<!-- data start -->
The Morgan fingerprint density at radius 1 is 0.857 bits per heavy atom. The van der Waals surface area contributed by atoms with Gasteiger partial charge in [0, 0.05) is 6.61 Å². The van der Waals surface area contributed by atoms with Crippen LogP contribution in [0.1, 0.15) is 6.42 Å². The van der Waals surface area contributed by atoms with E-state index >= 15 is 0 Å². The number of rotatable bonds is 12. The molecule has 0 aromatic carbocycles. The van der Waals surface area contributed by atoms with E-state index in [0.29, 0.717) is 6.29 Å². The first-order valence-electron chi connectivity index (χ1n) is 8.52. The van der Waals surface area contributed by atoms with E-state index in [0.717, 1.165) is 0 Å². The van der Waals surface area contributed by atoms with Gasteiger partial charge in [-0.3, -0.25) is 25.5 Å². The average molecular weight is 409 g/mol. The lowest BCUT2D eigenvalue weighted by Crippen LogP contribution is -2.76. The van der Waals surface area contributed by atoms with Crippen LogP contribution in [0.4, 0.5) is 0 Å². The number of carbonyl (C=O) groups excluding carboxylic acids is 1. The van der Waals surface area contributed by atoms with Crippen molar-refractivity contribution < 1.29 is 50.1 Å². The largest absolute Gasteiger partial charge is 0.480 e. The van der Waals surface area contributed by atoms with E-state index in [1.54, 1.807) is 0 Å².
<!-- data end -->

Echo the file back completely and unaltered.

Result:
The Morgan fingerprint density at radius 1 is 0.857 bits per heavy atom. The van der Waals surface area contributed by atoms with Gasteiger partial charge in [0, 0.05) is 6.61 Å². The van der Waals surface area contributed by atoms with Crippen LogP contribution in [0.1, 0.15) is 6.42 Å². The van der Waals surface area contributed by atoms with E-state index >= 15 is 0 Å². The number of rotatable bonds is 12. The molecule has 0 aromatic carbocycles. The van der Waals surface area contributed by atoms with E-state index in [0.29, 0.717) is 6.29 Å². The first-order valence-electron chi connectivity index (χ1n) is 8.52. The van der Waals surface area contributed by atoms with E-state index in [0.717, 1.165) is 0 Å². The van der Waals surface area contributed by atoms with Gasteiger partial charge in [-0.3, -0.25) is 25.5 Å². The average molecular weight is 409 g/mol. The lowest BCUT2D eigenvalue weighted by Crippen LogP contribution is -2.76. The van der Waals surface area contributed by atoms with Crippen LogP contribution in [0.4, 0.5) is 0 Å². The number of carbonyl (C=O) groups excluding carboxylic acids is 1. The van der Waals surface area contributed by atoms with Crippen molar-refractivity contribution < 1.29 is 50.1 Å². The largest absolute Gasteiger partial charge is 0.480 e. The van der Waals surface area contributed by atoms with E-state index in [1.54, 1.807) is 0 Å².